This post is by Jeffrey Sparshott from Real Time Economics
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The U.S. Trade Representative opens hearings on new China tariffs, the Fed has a tough task on communication this week and corporate bond investors don’t seem too worried about the economy. Good morning. Jeff Sparshott here to take you through the day’s economic news. Send us your questions, comments and suggestions by replying to this email.
Like a Good Neighbor
The Federal Reserve usually cuts interest rates because bad things are happening. Sometimes, though, it cuts rates because the risk of bad things has gone up—like taking out an insurance policy, Nick Timiraos writes.
- The precedents: In 1995, the Fed lowered rates even though stock markets were rallying, helping prevent a slowdown from turning into a recession. The Fed took out insurance again in 1998 to prevent potential market meltdown after Russia’s debt default.
- This time it’s different: Rate cuts in 1995 “started from a level in which the funds rate was clearly restrictive,” said Donald Kohn, a senior Fed economist in 1995. Economic weakness was more evident in the data than today. And trade policy remains a wildcard.
- Fed officials meet Tuesday and Wednesday. They must consider whether a worsening of trade tensions and the recent slowdown in hiring and industrial activity might warrant similar insurance, if not this week, then later this summer.
What to Watch Today
The New York Fed’s Empire State Survey for June is expected to drop to 10.5 from 17.8 the prior month. (8:30 a.m. ET)
The National Association of Home Builders housing market index for June is expected to tick up to 67 from 66 the prior month. (10 a.m. ET)
European Central Bank President Mario Draghi speaks at an ECB central banking forum in Sintra, Portugal, at 1 p.m. ET.
The U.S. Trade Representative’s office opens seven days of hearings on new China tariffs.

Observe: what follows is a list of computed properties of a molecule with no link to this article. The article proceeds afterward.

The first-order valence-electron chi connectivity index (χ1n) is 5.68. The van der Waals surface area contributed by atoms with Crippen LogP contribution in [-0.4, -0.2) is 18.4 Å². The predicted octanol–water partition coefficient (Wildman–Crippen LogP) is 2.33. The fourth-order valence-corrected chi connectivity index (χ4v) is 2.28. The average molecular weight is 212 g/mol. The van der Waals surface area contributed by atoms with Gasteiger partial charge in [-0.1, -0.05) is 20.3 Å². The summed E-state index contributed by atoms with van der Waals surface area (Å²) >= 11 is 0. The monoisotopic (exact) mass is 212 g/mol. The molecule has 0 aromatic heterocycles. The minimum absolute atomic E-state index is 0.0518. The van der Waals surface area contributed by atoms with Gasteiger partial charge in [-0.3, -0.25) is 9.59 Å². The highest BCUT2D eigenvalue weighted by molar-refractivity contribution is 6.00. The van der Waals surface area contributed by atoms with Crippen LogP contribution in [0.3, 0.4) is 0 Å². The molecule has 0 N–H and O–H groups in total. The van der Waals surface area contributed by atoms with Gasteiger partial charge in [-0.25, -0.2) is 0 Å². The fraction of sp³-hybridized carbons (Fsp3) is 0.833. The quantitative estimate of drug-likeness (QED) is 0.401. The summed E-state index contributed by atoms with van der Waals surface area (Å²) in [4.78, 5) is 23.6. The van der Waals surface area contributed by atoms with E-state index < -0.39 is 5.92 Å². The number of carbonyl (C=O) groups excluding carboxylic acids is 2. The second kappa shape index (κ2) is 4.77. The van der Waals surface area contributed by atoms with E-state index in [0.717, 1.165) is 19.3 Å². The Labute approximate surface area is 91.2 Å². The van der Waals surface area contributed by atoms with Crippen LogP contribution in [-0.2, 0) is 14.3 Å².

Fed officials are moving into unfamiliar territory with their dots. So far, policy makers have used their so-called dot plot only to signal the anticipated path of interest rate increases. This week, the question is whether they will do the reverse, Nick Timiraos writes.
- The most recent dot plot showed 11 officials expected the fed-funds rate to remain unchanged through 2019, four thought the rate would rise by a quarter point and two expected a half point.
- The dot plot doesn’t neatly provide a way to differentiate between different economic scenarios—for example resolution versus escalation of the U.S.-China trade fight.
- It’s also unclear if officials will feel comfortable projecting rate cuts if they don’t lower rates at this week’s meeting. If it’s appropriate to cut rates, why wait?
- The risk: Bond markets already expect the Fed to make at least two quarter-percentage point cuts this year. A dot plot that doesn’t project cuts could provoke a sharply negative investor reaction.
That’s Gonna Sting a Bit
The U.S.-China trade conflict is moving closer to home. Consumer items, largely spared by existing tariffs on Chinese imports, would face 25% levies under the Trump administration’s plan targeting $300 billion of Chinese goods, Anthony DeBarros and Josh Zumbrun report.